Part of our “behind the scenes” series of posts for our 2020 flagship publication From Structures to Services: The Path to Better Infrastructure in Latin America and the Caribbean
By their very nature, disruptive technological changes are difficult to predict. However, there is a consensus that the efficiency gains linked to increased digitalization of infrastructure services will provide a concrete example in the near future. In exercises presented in previous blog posts, the simulated efficiency improvements are introduced to the analysis as if they were “gifts” to the economy. However, in practice, service providers or governments—or both—must invest resources to implement the technological changes that lead to these efficiency gains.
To understand the impact that digitizing services can have on the economy, we must make assumptions about what digitizing services means and how to translate these changes to the model. Digitizing infrastructure services includes using digital technologies to expand supply, improve demand management, and improve the quality of the services provided. It includes technologies like smart meters to control and manage residential electricity consumption, smart phone apps to monitor the consumption of home appliances, remote digital sensors to measure and control water pressure, and digital screens at bus, train, and metro stations to inform passengers on the arrival of the next vehicle.
Regarding the potential benefits these changes may provide, we assume that digitalizing services produces efficiency improvements that lower costs and increase productive efficiency 15% above current standards over the next 10 years. However, in order for service providers to adopt digital technologies, investments are needed. This means new equipment (for example, smart meters) as well as digital infrastructure (for instance building 5G networks). Taking this into account, it is assumed—based on industry projections—that the capital needs of the infrastructure sectors will increase by 10% from current levels over 10 years. At the same time, with the adoption of digital technologies, demand for telecommunications services will rise above current levels. It is therefore assumed that demand for telecommunications services—which is only one of the more than 30 productive sectors of the economy according to the Social Accounting Matrix for each country—increases by 2% compared to the baseline scenario over the first three years of the simulation, then rises to 3.5% over the following three years, finally reaching 5% in the final years of the decade.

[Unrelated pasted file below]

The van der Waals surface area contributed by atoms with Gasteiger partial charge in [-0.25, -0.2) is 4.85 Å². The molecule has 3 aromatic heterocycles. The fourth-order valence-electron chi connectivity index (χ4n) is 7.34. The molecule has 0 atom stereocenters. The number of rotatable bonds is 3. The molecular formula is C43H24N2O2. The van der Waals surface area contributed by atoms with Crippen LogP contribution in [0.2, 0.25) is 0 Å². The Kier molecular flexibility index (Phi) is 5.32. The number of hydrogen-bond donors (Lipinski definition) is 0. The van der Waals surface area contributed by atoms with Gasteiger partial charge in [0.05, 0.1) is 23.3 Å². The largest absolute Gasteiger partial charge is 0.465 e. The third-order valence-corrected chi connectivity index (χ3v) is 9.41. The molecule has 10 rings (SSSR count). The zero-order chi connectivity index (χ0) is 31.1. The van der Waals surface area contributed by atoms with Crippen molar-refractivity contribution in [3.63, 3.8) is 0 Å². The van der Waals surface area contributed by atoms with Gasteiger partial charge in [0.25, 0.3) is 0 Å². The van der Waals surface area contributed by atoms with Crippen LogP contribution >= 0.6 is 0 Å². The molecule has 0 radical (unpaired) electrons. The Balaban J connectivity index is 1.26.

The specific magnitudes are based on evaluations of uncertain scenarios built by specialists, and therefore, they are subject to forecasting error and expert bias. But beyond the dilemmas inherent to any modeling decision, the outcomes provide an initial approach to the potential impacts that the use of digital technology and infrastructure services may have on the economy, taking into account the interconnectivity between sectors and other complexities involved in a general equilibrium framework.
The results show that after a brief period of adjustment during which economies absorb the cost of the greater investment needed to digitize services, the net positive benefits begin to appear in year 2 and continue to accumulate. By year 10, they reach the equivalent of almost 6 percentage points of GDP.
Figure 1: Impact on GDP of digitalizing infrastructure services
One outcome worth underscoring is that, in addition to producing economic growth, digitalization fosters inclusion. The higher growth rate is accompanied by improvements in income distribution. The models show that, for all countries, the real income of the poorest two quintiles would increase by an average of 16% more than the income of the richest two quintiles.
Figure 2. Impact of digitalization on household income
Taking into account the potential impacts on production and on income distribution, the digitalization scenario is an example of what a previous blog post called “increased efficiency” in the economy. Digitalizing infrastructure services has the potential to affect the economies of the region through multiple channels, leading to enhanced productivity, better infrastructure services, and a better quality of life. Public policies can and should underpin this virtuous process by ensuring these substantial potential benefits materialize and are distributed such that everyone—and particularly the poorest—can enjoy them.